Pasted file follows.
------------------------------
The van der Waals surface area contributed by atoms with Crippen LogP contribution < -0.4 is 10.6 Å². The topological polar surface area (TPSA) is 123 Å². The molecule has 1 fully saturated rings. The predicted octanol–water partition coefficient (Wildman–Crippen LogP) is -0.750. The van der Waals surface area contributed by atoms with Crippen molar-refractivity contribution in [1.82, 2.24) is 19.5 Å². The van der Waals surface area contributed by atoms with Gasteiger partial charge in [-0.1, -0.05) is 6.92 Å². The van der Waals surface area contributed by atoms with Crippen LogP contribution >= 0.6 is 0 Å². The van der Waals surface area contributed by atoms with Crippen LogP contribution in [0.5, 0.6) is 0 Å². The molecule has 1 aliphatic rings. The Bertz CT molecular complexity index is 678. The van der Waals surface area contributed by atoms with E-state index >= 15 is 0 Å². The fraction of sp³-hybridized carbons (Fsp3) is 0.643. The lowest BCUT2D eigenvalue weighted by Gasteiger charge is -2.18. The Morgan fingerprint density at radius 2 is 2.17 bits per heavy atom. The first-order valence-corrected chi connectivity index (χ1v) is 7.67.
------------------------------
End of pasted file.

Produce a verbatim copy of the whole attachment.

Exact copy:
The van der Waals surface area contributed by atoms with Crippen LogP contribution < -0.4 is 10.6 Å². The topological polar surface area (TPSA) is 123 Å². The molecule has 1 fully saturated rings. The predicted octanol–water partition coefficient (Wildman–Crippen LogP) is -0.750. The van der Waals surface area contributed by atoms with Crippen molar-refractivity contribution in [1.82, 2.24) is 19.5 Å². The van der Waals surface area contributed by atoms with Gasteiger partial charge in [-0.1, -0.05) is 6.92 Å². The van der Waals surface area contributed by atoms with Crippen LogP contribution >= 0.6 is 0 Å². The van der Waals surface area contributed by atoms with Crippen LogP contribution in [0.5, 0.6) is 0 Å². The molecule has 1 aliphatic rings. The Bertz CT molecular complexity index is 678. The van der Waals surface area contributed by atoms with E-state index >= 15 is 0 Å². The fraction of sp³-hybridized carbons (Fsp3) is 0.643. The lowest BCUT2D eigenvalue weighted by Gasteiger charge is -2.18. The Morgan fingerprint density at radius 2 is 2.17 bits per heavy atom. The first-order valence-corrected chi connectivity index (χ1v) is 7.67.